I'm new to regex and found a command on a regex tutorial/test site that will allow me to search for 3 consecutive consonants. The only problem is I can't figure out how to use it with grep. Would someone help me out? I'm trying to search a word list text file using:


1 Answer 1


The Regex pattern you have contains:

  • Non-capturing group, (?:)
  • Zero width negative lookahead, (?!)

which are only supported by grep with PCRE, Perl Compatible Regular Expression (-P)

So you need grep -P, and to capture only the matched portion, -o:

% grep -Po '(?:([bcdfghjklmnpqrstvwxzy])(?!.{1,2}\1)){3}' <<<'foobarspfb'
  • Thanks, will except answer when it allows in a few mins. Any chance you can tell me how to make it list the whole word if it finds the pattern instead of just the pattern?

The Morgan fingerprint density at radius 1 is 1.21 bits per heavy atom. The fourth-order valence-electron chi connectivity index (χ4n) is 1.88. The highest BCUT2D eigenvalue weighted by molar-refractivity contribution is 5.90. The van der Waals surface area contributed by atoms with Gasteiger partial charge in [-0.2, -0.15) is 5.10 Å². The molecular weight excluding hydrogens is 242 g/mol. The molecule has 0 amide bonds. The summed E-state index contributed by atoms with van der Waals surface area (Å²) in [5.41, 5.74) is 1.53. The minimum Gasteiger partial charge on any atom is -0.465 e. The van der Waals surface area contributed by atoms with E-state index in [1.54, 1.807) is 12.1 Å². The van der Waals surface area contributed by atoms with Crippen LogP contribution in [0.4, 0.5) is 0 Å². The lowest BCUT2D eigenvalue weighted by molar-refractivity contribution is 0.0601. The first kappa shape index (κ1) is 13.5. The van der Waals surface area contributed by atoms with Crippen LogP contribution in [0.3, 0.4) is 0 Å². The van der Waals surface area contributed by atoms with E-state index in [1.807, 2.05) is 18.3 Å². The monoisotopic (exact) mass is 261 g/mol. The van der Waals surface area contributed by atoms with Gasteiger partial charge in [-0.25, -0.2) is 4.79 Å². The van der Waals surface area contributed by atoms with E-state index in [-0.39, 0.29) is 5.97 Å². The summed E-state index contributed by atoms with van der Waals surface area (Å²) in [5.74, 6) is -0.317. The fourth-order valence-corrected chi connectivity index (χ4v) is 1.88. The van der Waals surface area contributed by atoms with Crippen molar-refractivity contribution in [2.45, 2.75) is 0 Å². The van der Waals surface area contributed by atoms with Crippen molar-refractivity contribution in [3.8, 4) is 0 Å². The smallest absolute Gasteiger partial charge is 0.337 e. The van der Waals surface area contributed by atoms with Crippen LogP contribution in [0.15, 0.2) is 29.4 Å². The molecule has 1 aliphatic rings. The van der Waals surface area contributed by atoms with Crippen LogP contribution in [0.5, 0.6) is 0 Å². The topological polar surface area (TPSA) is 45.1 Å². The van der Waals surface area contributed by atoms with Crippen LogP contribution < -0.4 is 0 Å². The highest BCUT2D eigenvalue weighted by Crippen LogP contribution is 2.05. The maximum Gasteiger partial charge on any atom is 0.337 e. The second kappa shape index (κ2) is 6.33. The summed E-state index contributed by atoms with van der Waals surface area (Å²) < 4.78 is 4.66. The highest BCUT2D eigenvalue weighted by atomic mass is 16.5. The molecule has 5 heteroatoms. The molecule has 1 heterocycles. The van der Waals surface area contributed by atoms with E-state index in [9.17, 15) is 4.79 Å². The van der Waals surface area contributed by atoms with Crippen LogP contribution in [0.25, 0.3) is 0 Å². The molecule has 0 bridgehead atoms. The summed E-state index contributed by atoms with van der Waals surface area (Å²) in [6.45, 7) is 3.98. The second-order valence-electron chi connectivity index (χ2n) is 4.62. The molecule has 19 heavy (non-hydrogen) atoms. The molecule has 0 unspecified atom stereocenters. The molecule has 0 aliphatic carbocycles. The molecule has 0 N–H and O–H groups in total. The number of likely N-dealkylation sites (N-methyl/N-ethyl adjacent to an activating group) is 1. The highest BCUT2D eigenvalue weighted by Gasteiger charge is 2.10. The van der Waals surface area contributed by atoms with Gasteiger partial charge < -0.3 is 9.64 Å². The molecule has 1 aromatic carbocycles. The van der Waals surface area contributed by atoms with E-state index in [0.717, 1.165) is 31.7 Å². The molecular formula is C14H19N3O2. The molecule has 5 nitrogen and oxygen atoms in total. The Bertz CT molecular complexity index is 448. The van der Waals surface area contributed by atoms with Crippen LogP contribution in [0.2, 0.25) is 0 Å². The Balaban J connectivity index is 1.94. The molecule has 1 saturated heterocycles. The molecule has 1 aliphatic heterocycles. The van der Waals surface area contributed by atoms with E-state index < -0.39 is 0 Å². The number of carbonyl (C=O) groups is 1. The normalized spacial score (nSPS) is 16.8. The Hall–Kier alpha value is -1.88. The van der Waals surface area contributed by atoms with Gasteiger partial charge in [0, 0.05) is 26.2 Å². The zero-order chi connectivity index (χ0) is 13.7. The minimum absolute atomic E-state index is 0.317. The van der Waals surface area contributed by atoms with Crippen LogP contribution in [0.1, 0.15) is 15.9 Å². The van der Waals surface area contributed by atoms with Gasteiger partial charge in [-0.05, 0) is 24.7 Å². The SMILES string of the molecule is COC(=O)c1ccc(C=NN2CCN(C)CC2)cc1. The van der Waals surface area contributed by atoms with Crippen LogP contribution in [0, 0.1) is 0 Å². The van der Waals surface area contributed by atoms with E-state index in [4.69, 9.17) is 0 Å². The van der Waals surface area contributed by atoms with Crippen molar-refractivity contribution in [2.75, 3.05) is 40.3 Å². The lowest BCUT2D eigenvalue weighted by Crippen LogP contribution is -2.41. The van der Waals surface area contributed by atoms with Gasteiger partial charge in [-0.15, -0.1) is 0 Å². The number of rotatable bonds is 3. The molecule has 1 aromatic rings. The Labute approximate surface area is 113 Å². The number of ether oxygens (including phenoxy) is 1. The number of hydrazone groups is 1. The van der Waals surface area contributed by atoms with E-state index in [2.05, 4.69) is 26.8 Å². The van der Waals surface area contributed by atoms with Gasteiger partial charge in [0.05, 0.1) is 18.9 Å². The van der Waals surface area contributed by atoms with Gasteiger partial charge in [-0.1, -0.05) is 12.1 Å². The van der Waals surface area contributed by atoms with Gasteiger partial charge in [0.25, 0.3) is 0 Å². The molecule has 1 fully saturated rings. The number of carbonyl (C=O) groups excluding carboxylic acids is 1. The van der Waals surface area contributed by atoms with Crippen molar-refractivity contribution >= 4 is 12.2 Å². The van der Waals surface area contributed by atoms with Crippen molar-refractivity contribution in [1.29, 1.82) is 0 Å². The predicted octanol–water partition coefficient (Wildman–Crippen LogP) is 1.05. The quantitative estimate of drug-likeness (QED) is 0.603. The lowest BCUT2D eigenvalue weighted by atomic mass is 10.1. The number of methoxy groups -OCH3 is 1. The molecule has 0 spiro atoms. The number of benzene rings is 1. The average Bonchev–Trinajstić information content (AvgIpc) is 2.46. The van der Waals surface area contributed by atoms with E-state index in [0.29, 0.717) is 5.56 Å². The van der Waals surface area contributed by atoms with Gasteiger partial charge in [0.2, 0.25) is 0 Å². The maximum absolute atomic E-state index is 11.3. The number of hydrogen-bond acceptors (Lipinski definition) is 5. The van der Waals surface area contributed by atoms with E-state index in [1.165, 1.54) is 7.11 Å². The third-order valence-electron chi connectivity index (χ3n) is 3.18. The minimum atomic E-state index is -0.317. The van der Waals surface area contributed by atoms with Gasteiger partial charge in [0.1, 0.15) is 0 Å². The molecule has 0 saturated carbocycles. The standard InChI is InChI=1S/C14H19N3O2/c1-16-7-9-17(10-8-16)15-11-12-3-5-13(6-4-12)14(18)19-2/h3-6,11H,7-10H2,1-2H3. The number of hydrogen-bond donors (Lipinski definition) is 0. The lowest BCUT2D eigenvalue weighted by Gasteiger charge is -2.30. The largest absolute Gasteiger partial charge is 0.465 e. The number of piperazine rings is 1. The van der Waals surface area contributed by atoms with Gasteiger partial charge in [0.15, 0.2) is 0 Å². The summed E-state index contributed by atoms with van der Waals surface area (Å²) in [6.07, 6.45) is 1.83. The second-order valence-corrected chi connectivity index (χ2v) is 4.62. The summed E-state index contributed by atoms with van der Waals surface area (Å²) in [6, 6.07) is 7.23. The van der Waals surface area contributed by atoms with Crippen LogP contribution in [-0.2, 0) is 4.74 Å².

– Austin
    Oct 31, 2016 at 6:02
  • @Jake You want to match whole words only?
    – heemayl
    Oct 31, 2016 at 6:04
  • no I just want to list the words that contain 3 or more consonants in a row
    – Austin
    Oct 31, 2016 at 6:08
  • @Jake ummmm, sorry I don't understand. It would be better if you ask this as a new question with an input chunk and your desired output from that.
    – heemayl
    Oct 31, 2016 at 6:10
  • Sorry I'll try to re-explain. I have a list of words that is too big for me to manually look through. I want to print out to my terminal each word in the list that is spelled with 3 or more non-vowel characters in a row. For example: it should print 'angst' because that has 4 consonants in a row (ngst), but it shouldn't print 'paper' because that only has 1 consonant in a row.
    – Austin
    Oct 31, 2016 at 6:13

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